This time of year you may have noticed those pesky black and red bugs flying around, especially while driving your car. These lovebugs, also known as honeymoon flies, kissing bugs, and double-headed bugs, are actually a type of march fly. They are an invasive species that came over from Central America and have now taken over the entire gulf coast, as well as all of Florida, Georgia, and South Carolina. So what should you know about these pests and when does lovebug season end?

Lovebugs are always around but because they spend most of their lifespan as larvae, we don’t notice them as much. We do see them more often during their swarming season which happens twice a year: once in late April and May and again in late August and September. During this time they mate which is why you usually see two of them attached while they’re flying.

Adult female lovebugs only live for 3 to 4 days during mating season. They connect to a male and must stick together at all times during this process. It can take up to 24 hours for the mating process to be complete. Males will swarm in areas they know females will be near. The females then fly into these swarms, which are commonly seen in the morning (around 8:00 to 10:00 am) and the late afternoon/evening (around 4:00 to 5:00 pm).

Lovebugs are attracted to exhaust fumes from cars, lawnmowers, and other engines. They are also attracted to heat and light colored surfaces. For these reasons they are especially common near highways and other high traffic areas.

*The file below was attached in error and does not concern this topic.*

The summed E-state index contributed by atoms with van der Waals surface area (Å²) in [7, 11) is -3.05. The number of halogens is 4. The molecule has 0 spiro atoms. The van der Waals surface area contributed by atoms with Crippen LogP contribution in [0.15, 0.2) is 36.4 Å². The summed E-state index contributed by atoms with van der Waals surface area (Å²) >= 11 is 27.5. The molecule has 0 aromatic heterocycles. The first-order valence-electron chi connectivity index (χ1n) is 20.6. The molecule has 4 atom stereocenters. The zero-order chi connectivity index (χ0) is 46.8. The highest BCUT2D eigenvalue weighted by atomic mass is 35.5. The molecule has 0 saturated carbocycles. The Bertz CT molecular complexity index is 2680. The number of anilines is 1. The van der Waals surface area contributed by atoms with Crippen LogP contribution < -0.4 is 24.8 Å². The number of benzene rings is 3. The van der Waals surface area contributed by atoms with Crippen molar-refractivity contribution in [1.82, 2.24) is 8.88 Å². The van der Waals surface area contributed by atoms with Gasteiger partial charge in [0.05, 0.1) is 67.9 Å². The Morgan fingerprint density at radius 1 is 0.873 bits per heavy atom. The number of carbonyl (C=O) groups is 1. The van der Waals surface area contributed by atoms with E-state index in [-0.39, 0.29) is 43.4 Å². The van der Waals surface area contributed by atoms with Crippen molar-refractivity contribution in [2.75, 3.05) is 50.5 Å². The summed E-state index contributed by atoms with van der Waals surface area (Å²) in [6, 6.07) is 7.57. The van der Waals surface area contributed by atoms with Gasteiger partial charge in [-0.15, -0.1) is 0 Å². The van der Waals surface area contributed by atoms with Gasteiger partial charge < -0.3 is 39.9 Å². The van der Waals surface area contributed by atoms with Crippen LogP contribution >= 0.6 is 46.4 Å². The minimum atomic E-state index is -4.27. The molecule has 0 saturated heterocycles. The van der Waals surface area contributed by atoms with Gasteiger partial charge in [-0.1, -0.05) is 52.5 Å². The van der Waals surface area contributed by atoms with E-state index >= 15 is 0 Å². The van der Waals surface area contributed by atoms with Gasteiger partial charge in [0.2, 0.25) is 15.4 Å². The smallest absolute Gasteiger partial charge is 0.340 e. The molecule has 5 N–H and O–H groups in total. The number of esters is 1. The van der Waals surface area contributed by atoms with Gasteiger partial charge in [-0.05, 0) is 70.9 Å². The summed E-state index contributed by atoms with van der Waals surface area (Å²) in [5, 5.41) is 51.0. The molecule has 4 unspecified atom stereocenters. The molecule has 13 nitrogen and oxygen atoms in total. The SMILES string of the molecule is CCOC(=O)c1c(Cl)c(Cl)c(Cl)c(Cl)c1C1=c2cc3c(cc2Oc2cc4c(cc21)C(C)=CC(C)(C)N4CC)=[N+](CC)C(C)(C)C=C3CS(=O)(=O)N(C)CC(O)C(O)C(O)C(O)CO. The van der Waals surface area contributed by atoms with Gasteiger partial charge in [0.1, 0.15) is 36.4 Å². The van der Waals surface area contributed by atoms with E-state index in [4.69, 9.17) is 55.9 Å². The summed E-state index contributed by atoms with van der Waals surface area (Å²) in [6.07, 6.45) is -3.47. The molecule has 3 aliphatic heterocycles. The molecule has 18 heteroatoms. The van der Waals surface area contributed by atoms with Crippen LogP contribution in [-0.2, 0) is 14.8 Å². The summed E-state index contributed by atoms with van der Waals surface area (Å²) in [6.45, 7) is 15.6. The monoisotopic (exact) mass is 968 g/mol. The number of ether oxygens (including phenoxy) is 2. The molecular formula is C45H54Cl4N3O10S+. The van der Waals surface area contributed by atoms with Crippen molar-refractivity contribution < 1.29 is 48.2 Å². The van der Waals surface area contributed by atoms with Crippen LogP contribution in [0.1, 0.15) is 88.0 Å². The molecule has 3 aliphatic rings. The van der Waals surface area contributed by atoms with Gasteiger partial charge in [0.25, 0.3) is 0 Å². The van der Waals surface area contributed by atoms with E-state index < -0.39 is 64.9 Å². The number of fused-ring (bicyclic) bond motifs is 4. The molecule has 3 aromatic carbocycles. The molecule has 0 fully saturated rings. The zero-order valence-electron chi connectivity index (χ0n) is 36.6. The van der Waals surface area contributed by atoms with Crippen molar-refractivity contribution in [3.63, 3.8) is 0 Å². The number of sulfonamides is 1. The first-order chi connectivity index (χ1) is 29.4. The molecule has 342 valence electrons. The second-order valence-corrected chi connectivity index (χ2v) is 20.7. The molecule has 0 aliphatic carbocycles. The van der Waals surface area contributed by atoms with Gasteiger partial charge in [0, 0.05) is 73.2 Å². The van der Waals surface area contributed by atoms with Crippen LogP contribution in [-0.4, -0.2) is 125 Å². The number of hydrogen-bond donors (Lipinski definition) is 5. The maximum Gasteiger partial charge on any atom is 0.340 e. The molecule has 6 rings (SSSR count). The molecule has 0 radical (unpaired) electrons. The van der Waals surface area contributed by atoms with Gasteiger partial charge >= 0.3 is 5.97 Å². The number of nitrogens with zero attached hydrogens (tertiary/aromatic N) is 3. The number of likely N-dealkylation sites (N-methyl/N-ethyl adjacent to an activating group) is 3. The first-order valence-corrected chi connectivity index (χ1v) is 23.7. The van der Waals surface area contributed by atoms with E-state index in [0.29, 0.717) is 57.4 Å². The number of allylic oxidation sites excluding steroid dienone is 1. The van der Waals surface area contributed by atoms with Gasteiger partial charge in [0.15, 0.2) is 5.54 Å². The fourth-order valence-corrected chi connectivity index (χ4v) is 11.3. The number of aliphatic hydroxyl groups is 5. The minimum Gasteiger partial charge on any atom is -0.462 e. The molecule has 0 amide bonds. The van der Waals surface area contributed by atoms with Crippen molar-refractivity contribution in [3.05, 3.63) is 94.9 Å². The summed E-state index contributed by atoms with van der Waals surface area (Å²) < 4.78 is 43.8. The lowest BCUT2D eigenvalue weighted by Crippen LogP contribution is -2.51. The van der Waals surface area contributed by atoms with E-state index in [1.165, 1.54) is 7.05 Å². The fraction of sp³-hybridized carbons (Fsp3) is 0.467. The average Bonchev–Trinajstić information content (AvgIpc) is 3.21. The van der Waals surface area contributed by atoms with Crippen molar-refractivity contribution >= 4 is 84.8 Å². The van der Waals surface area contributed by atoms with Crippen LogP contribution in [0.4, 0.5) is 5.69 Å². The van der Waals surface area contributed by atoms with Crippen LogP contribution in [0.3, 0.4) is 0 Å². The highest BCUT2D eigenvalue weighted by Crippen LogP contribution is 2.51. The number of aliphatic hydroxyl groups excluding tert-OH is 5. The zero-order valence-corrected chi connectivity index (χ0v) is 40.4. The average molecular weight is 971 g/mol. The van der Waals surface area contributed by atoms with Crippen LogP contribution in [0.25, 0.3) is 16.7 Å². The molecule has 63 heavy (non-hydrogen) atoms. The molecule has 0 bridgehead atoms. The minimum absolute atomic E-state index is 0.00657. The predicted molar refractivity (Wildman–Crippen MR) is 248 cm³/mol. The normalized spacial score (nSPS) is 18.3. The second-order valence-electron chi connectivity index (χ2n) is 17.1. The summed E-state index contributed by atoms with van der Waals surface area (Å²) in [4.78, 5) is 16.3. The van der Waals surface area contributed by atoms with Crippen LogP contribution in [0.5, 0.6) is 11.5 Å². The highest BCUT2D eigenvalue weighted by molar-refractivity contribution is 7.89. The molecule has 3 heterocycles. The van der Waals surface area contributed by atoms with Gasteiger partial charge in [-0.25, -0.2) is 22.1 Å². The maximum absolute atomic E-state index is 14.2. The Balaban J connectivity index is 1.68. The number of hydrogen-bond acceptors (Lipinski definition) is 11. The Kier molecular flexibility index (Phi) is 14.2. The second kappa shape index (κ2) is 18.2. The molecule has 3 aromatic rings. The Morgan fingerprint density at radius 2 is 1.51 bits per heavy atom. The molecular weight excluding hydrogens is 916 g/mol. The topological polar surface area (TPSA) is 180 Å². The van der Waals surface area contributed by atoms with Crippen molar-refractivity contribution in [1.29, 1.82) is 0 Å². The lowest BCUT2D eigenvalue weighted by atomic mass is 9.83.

While they can be a nuisance, lovebugs can actually be beneficial to have around. Lovebug larvae convert plant material into organic substances that the plants then use as a food source. They are difficult to get rid of as pesticides are ineffective against them and they have very few natural predators. Lovebugs aren’t dangerous to humans. They cannot bite or sting, cannot transmit diseases, and aren’t poisonous. They will leave white splatter on your vehicle, which are actually their eggs.

While there isn’t much you can do to prevent lovebugs, there are a few things you can try to help make lovebug season more manageable.

  • Use fans on high speed, especially in outdoor areas. This keeps the lovebugs from being able to find a comfortable spot to land.
  • Keep your lawn mowed. Lovebug larvae grow in thatch; mowing your lawn helps reduce areas they can breed.
  • Keep your car clean. Wash your car frequently during lovebug season. You can also get a fresh wax job right before the season starts. This helps keep them from sticking to your car and also keeps them off after they accumulate.